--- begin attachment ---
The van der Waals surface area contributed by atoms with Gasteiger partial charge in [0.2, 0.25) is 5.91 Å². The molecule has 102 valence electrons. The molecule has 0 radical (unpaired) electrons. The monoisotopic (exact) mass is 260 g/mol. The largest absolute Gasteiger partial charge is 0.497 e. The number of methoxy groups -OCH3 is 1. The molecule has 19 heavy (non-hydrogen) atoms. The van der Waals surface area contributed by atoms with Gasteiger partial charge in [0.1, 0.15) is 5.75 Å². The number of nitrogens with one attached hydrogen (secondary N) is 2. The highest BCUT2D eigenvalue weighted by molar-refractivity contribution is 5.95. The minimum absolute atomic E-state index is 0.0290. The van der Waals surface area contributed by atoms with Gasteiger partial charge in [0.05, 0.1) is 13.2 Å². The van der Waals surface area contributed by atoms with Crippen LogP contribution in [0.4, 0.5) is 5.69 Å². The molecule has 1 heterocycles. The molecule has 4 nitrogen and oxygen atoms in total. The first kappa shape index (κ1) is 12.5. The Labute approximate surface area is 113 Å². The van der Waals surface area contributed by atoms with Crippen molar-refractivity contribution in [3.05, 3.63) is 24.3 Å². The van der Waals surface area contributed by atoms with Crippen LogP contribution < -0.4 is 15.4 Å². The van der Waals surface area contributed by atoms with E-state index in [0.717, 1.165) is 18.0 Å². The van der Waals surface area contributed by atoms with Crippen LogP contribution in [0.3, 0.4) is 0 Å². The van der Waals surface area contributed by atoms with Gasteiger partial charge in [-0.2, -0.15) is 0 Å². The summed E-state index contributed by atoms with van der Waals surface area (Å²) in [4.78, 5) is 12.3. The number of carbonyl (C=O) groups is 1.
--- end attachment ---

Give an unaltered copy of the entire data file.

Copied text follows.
The van der Waals surface area contributed by atoms with Gasteiger partial charge in [0.2, 0.25) is 5.91 Å². The molecule has 102 valence electrons. The molecule has 0 radical (unpaired) electrons. The monoisotopic (exact) mass is 260 g/mol. The largest absolute Gasteiger partial charge is 0.497 e. The number of methoxy groups -OCH3 is 1. The molecule has 19 heavy (non-hydrogen) atoms. The van der Waals surface area contributed by atoms with Gasteiger partial charge in [0.1, 0.15) is 5.75 Å². The number of nitrogens with one attached hydrogen (secondary N) is 2. The highest BCUT2D eigenvalue weighted by molar-refractivity contribution is 5.95. The minimum absolute atomic E-state index is 0.0290. The van der Waals surface area contributed by atoms with Gasteiger partial charge in [0.05, 0.1) is 13.2 Å². The van der Waals surface area contributed by atoms with Crippen LogP contribution in [0.4, 0.5) is 5.69 Å². The molecule has 1 heterocycles. The molecule has 4 nitrogen and oxygen atoms in total. The first kappa shape index (κ1) is 12.5. The Labute approximate surface area is 113 Å². The van der Waals surface area contributed by atoms with Crippen molar-refractivity contribution in [3.05, 3.63) is 24.3 Å². The van der Waals surface area contributed by atoms with Crippen LogP contribution < -0.4 is 15.4 Å². The van der Waals surface area contributed by atoms with E-state index in [0.717, 1.165) is 18.0 Å². The van der Waals surface area contributed by atoms with Crippen LogP contribution in [0.3, 0.4) is 0 Å². The van der Waals surface area contributed by atoms with Gasteiger partial charge in [-0.2, -0.15) is 0 Å². The summed E-state index contributed by atoms with van der Waals surface area (Å²) in [4.78, 5) is 12.3. The number of carbonyl (C=O) groups is 1.